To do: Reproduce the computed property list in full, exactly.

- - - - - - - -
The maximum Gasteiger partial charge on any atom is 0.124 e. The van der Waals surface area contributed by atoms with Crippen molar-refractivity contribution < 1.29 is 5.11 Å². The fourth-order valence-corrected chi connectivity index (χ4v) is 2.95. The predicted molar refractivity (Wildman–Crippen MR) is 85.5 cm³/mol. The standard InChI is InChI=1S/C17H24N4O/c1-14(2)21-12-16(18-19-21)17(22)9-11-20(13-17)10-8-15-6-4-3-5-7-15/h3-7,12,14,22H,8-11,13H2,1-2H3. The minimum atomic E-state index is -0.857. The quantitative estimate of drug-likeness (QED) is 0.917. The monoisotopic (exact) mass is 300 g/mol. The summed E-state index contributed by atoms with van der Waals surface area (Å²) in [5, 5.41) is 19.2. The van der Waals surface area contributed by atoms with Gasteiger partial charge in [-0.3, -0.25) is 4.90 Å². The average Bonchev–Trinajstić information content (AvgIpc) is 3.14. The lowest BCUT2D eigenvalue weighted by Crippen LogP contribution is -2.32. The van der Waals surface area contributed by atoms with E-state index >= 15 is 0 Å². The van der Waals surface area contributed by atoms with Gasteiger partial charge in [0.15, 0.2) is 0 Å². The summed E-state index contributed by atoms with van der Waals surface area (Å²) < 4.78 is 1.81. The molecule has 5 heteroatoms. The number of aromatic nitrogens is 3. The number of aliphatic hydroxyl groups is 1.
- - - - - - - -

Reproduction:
The maximum Gasteiger partial charge on any atom is 0.124 e. The van der Waals surface area contributed by atoms with Crippen molar-refractivity contribution < 1.29 is 5.11 Å². The fourth-order valence-corrected chi connectivity index (χ4v) is 2.95. The predicted molar refractivity (Wildman–Crippen MR) is 85.5 cm³/mol. The standard InChI is InChI=1S/C17H24N4O/c1-14(2)21-12-16(18-19-21)17(22)9-11-20(13-17)10-8-15-6-4-3-5-7-15/h3-7,12,14,22H,8-11,13H2,1-2H3. The minimum atomic E-state index is -0.857. The quantitative estimate of drug-likeness (QED) is 0.917. The monoisotopic (exact) mass is 300 g/mol. The summed E-state index contributed by atoms with van der Waals surface area (Å²) in [5, 5.41) is 19.2. The van der Waals surface area contributed by atoms with Gasteiger partial charge in [-0.3, -0.25) is 4.90 Å². The average Bonchev–Trinajstić information content (AvgIpc) is 3.14. The lowest BCUT2D eigenvalue weighted by Crippen LogP contribution is -2.32. The van der Waals surface area contributed by atoms with E-state index >= 15 is 0 Å². The van der Waals surface area contributed by atoms with Gasteiger partial charge in [0.15, 0.2) is 0 Å². The summed E-state index contributed by atoms with van der Waals surface area (Å²) < 4.78 is 1.81. The molecule has 5 heteroatoms. The number of aromatic nitrogens is 3. The number of aliphatic hydroxyl groups is 1.